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Rule proposal: `string-content` #327

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fregante opened this issue Jun 22, 2019 · 9 comments

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@fregante
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commented Jun 22, 2019

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Good 馃憤

const description = 'Add text to user鈥檚 comments'

Not good 馃憥

const description = 'Add text to user\'s comments'

Prior art: https://github.com/jmont/eslint-plugin-smart-quotes

I tried that one but it doesn't have a fixer and it has many false positives. Also strings could be CSS selectors so[alt=""] needs to stay as is.


Originally posted by @sindresorhus in sindresorhus/refined-github#2167:

'use strict';

const create = context => {
	return {
		Literal: node => {
          	const {value} = node;
     
			if (typeof value !== 'string') {
				return;
			}
          
        	const fixedValue = value.replace(/'/, '');

			if (fixedValue === value) {
				return;
			}

			context.report({
				node,
				message: 'Use other quote kind',
				fix: fixer => fixer.replaceTextRange([node.range[0] + 1, node.range[1] - 1], fixedValue)
			});
		}
	};
};

module.exports = {
	create,
	meta: {
		type: 'problem',
		fixable: 'code'
	}
};

https://astexplorer.net/#/gist/3a67df351a57608ae38a6b55102376d6/c8425e326ddce75bf7242295c8818134ef2d2e16


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@MrHen

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commented Jun 22, 2019

I'm not sure how a lint rule would detect when it is appropriate to use one over the other. If you have a string such as Sally said, "Bob said, 'I am hungry'." you cannot flag both single quotes for conversion. The strings themselves could be split up across multiple literals so you couldn't check the content of any particular literal to know which is appropriate.

That being said, there are similar potential rules with other shorthand strings:

  • " versus and (which is locale specific)
  • ... versus
  • -> versus (or a plethora of other arrows)

I think the ellipsis would be the easiest to detect because exactly three periods in a row is pretty indicative of an ellipsis. But I'm wary of trying to challenge the content in strings -- I think linting is more suited for checking code syntax and style than English syntax and style.


I suppose we could make this a generic string content scanner that took configured regex search / replace:

"unicorn/string-content": ["warn", {
  "patterns": [
    {
      "match": "'",
      "suggest": "",
      "fix": false
    },
    {
      "match": "..." ,
      "suggest": "",
      "fix": true
    }
  ]
}],

Or some such. But I'm fairly skeptical.

@fregante

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commented Jun 22, 2019

My fear is that it might cause some false positives; that鈥檚 why it should probably be limited to single apostrophes, exclusively to avoid escaping them.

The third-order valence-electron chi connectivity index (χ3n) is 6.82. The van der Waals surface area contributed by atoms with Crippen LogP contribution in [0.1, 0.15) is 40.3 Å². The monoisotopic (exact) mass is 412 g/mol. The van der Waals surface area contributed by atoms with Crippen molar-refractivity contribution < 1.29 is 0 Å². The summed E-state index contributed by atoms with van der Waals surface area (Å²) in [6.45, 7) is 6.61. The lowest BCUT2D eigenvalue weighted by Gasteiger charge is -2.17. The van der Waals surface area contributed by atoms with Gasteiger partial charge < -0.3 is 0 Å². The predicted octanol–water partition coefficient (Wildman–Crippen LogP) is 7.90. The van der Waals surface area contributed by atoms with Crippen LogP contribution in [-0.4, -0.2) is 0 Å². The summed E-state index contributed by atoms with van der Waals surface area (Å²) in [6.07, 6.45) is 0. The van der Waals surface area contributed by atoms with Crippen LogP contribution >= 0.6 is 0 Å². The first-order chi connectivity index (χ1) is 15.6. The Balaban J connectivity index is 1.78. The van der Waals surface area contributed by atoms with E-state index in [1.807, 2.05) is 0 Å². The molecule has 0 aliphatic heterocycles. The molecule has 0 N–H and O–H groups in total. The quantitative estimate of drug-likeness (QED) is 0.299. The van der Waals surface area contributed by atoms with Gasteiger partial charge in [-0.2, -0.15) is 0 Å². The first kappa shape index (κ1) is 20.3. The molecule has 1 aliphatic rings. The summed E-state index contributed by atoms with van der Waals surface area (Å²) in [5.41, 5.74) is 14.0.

A generic 鈥渢ypography鈥 rule would be difficult to manage since there are many cases in which punctuation is not part of user-visible text (e.g. selectors, queries)

The replacer would be great too, as a generic rule

@fregante

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commented Jun 22, 2019

To test the applicability of this rule in your projects, try looking for situations where \' needs to stay like that:

grep "\\\'" -R . \
	--exclude-dir node_modules \
	--exclude-dir .git \
	--include "*.js" \
	--include "*.ts" \
	--include "*.tsx" \
	--exclude '*.min.*'
@sindresorhus

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commented Jun 23, 2019

I like the idea of a generic string-content rule. Let's go with that.

I think match could be even more flexible by accepting: string | RegExp | Array<string | RegExp> (?)

@sindresorhus

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commented Jun 23, 2019

I would use the rule for important things:

"unicorn/string-content": ["error", {
  "patterns": [
    {
      "match": "unicorn",
      "suggest": "馃",
      "fix": true
    }
  ]
}]

@sindresorhus sindresorhus changed the title Rule proposal: Prefer typographic apostrophe in strings: `\'` 鈫 `鈥檂 Rule proposal: string-content Sep 5, 2019

@sindresorhus sindresorhus changed the title Rule proposal: string-content Rule proposal: `string-content` Sep 5, 2019

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commented Sep 6, 2019

@issuehunt has funded $80.00 to this issue.


@otofu-square

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commented Sep 11, 2019

I'd like to work on this issue 馃憖

@fregante

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commented Sep 11, 2019

It's all yours :)

@sindresorhus

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commented Sep 11, 2019

Just make sure you read this thoroughly and have an understanding of AST and ESLint rules :) And add a lot of tests. It's better with too many than too few.

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